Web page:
isis, and he toll me sitting there in the station with the three children, it's better in syria, because approxima-- if tn explosion you die once, here i'm dying a thousand times in humiliation inning front of my children. antonio gutierrez says the current system in place for refugees needs a complete overhaul. >> well, i think it is clear that we have now is a chaotic situation. a system that needs to be released by a system that works. we have been saying it for a long time, and we hope the next european council that will be meeting on monday will make important steps in that
direction. we need the countries of reception to have adequate reception center, but supported by the european union, and even in some circumstances the european union can assume the leadership in which all european agencies those seeking asylum, protection, in which the civil society and others should be together, making sure that people that come have a place to rest, have shelter, have food, have medical assistance. can be screened and then those found to need protection, and the overwhelming number coming in are syrians, they should be then relocated by plane in normal conditions to all european countries with a fair share for all european countries to be part of this effort of solidarity with the syrian people and of other refugees
that are coming into europe. the present situation is absurd. russia says it will continue to provide weapons and today to syria. sergei lavrov's comments came a day after he confirmed that moscow was providing support to the assad regime. >> reporter: the foreign minister is making really this case for -- for giving these arms. this heavy arm's shipment to syria, solely to fight the threat from isil. his spokesman said the stlet evident and the only force capable of stopping that threat on the ground is syria. he is saying that air strikes alone won't be enough, and this is why this military hardware is going in that direction. but it does really beg the question how is russia going to ensure that those heavy weapons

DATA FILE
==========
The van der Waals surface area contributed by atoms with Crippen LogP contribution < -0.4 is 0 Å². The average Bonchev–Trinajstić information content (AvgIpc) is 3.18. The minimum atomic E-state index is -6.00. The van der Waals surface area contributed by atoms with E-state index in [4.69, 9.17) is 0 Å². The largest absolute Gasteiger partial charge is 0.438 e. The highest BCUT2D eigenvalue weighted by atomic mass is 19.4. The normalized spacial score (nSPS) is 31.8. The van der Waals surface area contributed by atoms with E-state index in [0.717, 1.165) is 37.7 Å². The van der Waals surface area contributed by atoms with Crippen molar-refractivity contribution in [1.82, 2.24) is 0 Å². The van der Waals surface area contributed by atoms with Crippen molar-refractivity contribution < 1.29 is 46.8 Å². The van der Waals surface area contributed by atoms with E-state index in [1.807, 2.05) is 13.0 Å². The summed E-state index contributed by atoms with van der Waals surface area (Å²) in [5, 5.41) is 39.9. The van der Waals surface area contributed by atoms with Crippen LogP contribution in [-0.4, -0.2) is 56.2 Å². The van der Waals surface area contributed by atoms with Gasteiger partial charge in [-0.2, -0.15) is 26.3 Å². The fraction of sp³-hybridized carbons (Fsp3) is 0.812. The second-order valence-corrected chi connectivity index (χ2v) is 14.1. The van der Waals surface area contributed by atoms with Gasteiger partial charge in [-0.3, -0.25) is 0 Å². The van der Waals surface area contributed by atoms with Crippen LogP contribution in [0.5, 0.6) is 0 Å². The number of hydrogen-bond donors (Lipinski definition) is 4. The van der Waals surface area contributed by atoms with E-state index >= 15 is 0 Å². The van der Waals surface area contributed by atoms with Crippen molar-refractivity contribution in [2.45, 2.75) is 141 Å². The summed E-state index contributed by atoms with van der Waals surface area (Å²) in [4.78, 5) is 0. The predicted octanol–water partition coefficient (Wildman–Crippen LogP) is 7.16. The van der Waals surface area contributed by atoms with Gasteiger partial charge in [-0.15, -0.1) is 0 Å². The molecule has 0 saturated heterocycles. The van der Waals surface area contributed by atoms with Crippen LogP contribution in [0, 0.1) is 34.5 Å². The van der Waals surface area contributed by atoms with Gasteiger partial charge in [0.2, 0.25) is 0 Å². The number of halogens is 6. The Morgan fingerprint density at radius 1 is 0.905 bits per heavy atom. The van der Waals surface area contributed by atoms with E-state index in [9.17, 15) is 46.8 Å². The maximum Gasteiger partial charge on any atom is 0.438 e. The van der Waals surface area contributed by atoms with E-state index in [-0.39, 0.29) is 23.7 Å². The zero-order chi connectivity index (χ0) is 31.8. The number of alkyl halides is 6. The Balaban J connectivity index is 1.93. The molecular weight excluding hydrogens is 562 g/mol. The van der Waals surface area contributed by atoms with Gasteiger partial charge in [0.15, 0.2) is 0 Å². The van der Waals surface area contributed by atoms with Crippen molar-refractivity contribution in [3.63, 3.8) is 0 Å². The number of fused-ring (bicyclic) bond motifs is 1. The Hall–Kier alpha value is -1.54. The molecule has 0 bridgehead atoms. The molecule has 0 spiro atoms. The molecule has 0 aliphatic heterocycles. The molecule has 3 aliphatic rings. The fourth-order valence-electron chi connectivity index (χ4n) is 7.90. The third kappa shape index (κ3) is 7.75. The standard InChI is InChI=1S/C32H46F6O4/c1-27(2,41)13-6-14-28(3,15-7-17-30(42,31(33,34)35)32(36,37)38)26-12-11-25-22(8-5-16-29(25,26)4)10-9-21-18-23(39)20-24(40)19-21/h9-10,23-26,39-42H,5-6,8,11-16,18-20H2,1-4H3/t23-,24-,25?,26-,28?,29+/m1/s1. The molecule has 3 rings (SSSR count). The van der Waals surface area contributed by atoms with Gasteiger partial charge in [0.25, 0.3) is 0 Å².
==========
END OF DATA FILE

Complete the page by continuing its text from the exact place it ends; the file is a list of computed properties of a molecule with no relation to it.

are being used against isil and not being used in this four and a half year civil war that has cost the lives of 200,000 people? that's really the question at the moment. lavrov is also saying that the pentagon has suspended its cooperation -- operational cooperation with russia at the moment, and the kremlin and the foreign ministry especially are asking that that be renewed because at the moment there are u.s. and russian forces operating in, around, and above syria. yemeni tv station has been destroyed in air strikes launched by the saudi-lead military coalition. the building was apparently used by rebels as a weapons store. hashem ahelbarra reports.